2. Why it matters: Autonomy in weapons systems can be something as simple as a sensor that is able to detect changes in the environment, some computing capability to act on changes signalled by the sensor, and then dispensing the payload of the weapon based on that computation. This spans the gamut from simple pressure-triggered landmines to the more sophisticated swarm drones that are being created by national militaries in their pursuit of dominance on the battlefield. The big concern raised by anyone participating in the domain comes down to how much autonomy and what meaningful human control looks like in these scenarios, and we don’t yet have any concrete answers to these questions. 

  3. Between the lines: The problem with such approaches to regulation always come down to how strictly they can be enforced, and whether all countries who sign onto this will uphold the same high standards of robustness and verification that are required for safe operations. There are calls to completely ban such weapons but resistance emerges from some countries who claim that while they might halt such work, there are those who won’t and their lackadaisical approach might cause more net harm. And this ultimately fuels the arms race where each pushes to develop the technology defensively but in the process furthers the state-of-the-art. Hopefully, those efforts while still being pursued are aimed towards making these systems safer rather than more lethal and unethical.


From our Living Dictionary:

‘Algorithmic Pricing’

👇 Learn more about why it matters in AI Ethics via our Living Dictionary.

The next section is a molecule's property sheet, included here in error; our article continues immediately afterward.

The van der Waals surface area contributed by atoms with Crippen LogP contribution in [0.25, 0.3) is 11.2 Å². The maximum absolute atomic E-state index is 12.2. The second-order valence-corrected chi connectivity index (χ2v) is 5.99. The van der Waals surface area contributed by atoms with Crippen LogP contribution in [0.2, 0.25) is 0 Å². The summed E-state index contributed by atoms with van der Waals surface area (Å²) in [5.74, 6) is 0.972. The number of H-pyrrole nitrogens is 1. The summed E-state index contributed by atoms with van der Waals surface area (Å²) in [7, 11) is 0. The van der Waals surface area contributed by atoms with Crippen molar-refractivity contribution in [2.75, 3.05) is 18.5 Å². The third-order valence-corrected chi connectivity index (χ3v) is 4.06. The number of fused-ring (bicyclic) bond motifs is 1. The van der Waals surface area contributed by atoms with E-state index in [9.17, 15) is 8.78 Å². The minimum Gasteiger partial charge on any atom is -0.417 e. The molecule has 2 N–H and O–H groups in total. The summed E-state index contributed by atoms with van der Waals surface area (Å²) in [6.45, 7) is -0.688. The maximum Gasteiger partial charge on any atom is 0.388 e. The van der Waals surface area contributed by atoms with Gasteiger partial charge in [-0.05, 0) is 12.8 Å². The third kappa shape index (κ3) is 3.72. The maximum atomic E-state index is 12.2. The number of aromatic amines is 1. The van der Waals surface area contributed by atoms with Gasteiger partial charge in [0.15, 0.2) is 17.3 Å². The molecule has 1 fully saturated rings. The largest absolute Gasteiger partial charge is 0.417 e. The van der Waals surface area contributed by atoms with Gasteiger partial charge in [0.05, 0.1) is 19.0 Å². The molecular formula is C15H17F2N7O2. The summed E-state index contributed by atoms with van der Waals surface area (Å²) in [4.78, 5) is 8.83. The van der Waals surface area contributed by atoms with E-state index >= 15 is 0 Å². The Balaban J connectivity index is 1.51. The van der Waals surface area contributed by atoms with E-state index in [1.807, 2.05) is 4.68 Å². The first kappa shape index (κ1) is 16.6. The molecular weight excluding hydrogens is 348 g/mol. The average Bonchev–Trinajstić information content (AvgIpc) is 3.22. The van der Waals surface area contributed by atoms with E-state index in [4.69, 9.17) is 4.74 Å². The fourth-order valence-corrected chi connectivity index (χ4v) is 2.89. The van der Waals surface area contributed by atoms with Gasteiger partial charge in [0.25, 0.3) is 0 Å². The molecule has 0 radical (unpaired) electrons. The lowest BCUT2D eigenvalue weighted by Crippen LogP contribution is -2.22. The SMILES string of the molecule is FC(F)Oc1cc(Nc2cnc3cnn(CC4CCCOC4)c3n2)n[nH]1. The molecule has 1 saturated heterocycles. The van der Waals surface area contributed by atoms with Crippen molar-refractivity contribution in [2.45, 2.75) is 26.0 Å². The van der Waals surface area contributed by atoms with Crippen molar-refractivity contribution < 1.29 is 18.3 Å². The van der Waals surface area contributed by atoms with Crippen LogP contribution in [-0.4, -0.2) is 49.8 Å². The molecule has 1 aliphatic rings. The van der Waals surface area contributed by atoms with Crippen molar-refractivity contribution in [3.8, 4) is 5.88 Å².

Explore the Living Dictionary!

From elsewhere on the web:

The Invisible Elephant in the Room: The Trustworthy ML Un-Symposium

The Trustworthy ML Initiative celebrates its one year anniversary with this special event, held jointly with Montreal AI Ethics Institute.

To achieve the promise of AI as a tool for societal impact, black-box models must not only be "accurate" but also satisfy trustworthiness properties that facilitate open collaboration and ensure ethical and safe outcomes. The purpose of this un-symposium is to discuss the interdisciplinary topics of robustness, explainability, fairness, privacy, and ethics of AI tools. In particular, we want to highlight the significant gap in deploying these AI models in practice when the stakes are high for commercial applications of AI where millions of human lives are at risk. While these challenges look critical, we believe we can overcome this by developing trustworthy models through the collective effort of researchers, stakeholders, and domain experts, all of whom we welcome to this un-symposium.

Sign up here!

In case you missed it:

Language (Technology) is Power: A Critical Survey of “Bias” in NLP

With the recent boom in scholarship on Fairness and Bias in Machine Learning, several competing notions of bias and different approaches to mitigate their impact have emerged. This incisive meta-review from Blodgett et al dissects 146 papers on Bias in Natural Language Processing (NLP) and identifies critical discrepancies in motivation, normative reasoning and suggested approaches. Key findings from this study include mismatched motivations and interventions, a lack of engagement with relevant literature outside of NLP and overlooking the underlying power dynamics that inform language.

To delve deeper, read the full summary here.


Take Action:

The Montreal AI Ethics Institute is committed to democratizing AI Ethics literacy. But we can’t do it alone.

Every dollar you donate helps us pay for our staff and tech stack, which make everything we do possible.

With your support, we’ll be able to:

  • Run more events and create more content

  • Use software that respects our readers’ data privacy

  • Build the most engaged AI Ethics community in the world

Please make a donation today.

Donate now